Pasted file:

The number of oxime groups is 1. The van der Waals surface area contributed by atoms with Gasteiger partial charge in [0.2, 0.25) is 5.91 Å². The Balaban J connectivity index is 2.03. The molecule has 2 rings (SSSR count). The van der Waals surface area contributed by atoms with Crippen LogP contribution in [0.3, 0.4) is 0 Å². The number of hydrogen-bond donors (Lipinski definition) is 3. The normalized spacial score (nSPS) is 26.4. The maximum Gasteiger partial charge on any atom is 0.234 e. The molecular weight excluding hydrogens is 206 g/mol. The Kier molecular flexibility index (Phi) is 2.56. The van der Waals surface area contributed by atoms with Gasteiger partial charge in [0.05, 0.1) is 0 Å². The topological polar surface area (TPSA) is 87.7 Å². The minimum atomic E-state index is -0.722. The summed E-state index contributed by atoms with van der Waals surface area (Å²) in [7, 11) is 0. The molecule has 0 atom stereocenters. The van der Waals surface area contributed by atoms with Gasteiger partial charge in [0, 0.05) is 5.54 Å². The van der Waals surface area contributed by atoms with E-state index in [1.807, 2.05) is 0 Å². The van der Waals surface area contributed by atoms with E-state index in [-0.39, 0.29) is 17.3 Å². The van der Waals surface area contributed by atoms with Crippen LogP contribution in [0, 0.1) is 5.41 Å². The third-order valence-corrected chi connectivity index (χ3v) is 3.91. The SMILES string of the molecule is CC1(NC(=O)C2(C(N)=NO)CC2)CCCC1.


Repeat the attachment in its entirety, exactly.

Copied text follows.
The number of oxime groups is 1. The van der Waals surface area contributed by atoms with Gasteiger partial charge in [0.2, 0.25) is 5.91 Å². The Balaban J connectivity index is 2.03. The molecule has 2 rings (SSSR count). The van der Waals surface area contributed by atoms with Crippen LogP contribution in [0.3, 0.4) is 0 Å². The number of hydrogen-bond donors (Lipinski definition) is 3. The normalized spacial score (nSPS) is 26.4. The maximum Gasteiger partial charge on any atom is 0.234 e. The molecular weight excluding hydrogens is 206 g/mol. The Kier molecular flexibility index (Phi) is 2.56. The van der Waals surface area contributed by atoms with Gasteiger partial charge in [0.05, 0.1) is 0 Å². The topological polar surface area (TPSA) is 87.7 Å². The minimum atomic E-state index is -0.722. The summed E-state index contributed by atoms with van der Waals surface area (Å²) in [7, 11) is 0. The molecule has 0 atom stereocenters. The van der Waals surface area contributed by atoms with Gasteiger partial charge in [0, 0.05) is 5.54 Å². The van der Waals surface area contributed by atoms with E-state index in [1.807, 2.05) is 0 Å². The van der Waals surface area contributed by atoms with E-state index in [-0.39, 0.29) is 17.3 Å². The van der Waals surface area contributed by atoms with Crippen LogP contribution in [0, 0.1) is 5.41 Å². The third-order valence-corrected chi connectivity index (χ3v) is 3.91. The SMILES string of the molecule is CC1(NC(=O)C2(C(N)=NO)CC2)CCCC1.